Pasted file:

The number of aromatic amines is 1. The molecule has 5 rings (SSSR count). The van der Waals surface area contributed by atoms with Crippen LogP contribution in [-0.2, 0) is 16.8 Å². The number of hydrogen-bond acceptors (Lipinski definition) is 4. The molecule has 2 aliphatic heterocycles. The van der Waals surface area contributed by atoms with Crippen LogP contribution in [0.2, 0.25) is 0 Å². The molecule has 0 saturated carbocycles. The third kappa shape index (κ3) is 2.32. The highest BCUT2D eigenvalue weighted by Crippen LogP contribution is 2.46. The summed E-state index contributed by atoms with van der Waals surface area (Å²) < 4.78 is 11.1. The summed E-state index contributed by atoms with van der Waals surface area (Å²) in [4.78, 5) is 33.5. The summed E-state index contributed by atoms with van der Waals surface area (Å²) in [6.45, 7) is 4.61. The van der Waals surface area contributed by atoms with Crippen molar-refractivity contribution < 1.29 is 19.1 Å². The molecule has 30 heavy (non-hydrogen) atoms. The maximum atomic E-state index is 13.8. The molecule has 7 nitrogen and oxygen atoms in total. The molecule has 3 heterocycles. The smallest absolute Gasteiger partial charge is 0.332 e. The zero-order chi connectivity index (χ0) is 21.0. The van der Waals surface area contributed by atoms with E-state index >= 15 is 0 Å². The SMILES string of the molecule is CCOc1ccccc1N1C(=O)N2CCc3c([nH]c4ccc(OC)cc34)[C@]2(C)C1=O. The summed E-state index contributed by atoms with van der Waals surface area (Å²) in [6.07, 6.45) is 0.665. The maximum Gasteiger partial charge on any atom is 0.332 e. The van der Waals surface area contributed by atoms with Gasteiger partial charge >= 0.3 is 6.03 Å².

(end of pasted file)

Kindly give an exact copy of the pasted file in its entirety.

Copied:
The number of aromatic amines is 1. The molecule has 5 rings (SSSR count). The van der Waals surface area contributed by atoms with Crippen LogP contribution in [-0.2, 0) is 16.8 Å². The number of hydrogen-bond acceptors (Lipinski definition) is 4. The molecule has 2 aliphatic heterocycles. The van der Waals surface area contributed by atoms with Crippen LogP contribution in [0.2, 0.25) is 0 Å². The molecule has 0 saturated carbocycles. The third kappa shape index (κ3) is 2.32. The highest BCUT2D eigenvalue weighted by Crippen LogP contribution is 2.46. The summed E-state index contributed by atoms with van der Waals surface area (Å²) < 4.78 is 11.1. The summed E-state index contributed by atoms with van der Waals surface area (Å²) in [4.78, 5) is 33.5. The summed E-state index contributed by atoms with van der Waals surface area (Å²) in [6.45, 7) is 4.61. The van der Waals surface area contributed by atoms with Crippen molar-refractivity contribution < 1.29 is 19.1 Å². The molecule has 30 heavy (non-hydrogen) atoms. The maximum atomic E-state index is 13.8. The molecule has 7 nitrogen and oxygen atoms in total. The molecule has 3 heterocycles. The smallest absolute Gasteiger partial charge is 0.332 e. The zero-order chi connectivity index (χ0) is 21.0. The van der Waals surface area contributed by atoms with E-state index >= 15 is 0 Å². The SMILES string of the molecule is CCOc1ccccc1N1C(=O)N2CCc3c([nH]c4ccc(OC)cc34)[C@]2(C)C1=O. The summed E-state index contributed by atoms with van der Waals surface area (Å²) in [6.07, 6.45) is 0.665. The maximum Gasteiger partial charge on any atom is 0.332 e. The van der Waals surface area contributed by atoms with Gasteiger partial charge >= 0.3 is 6.03 Å².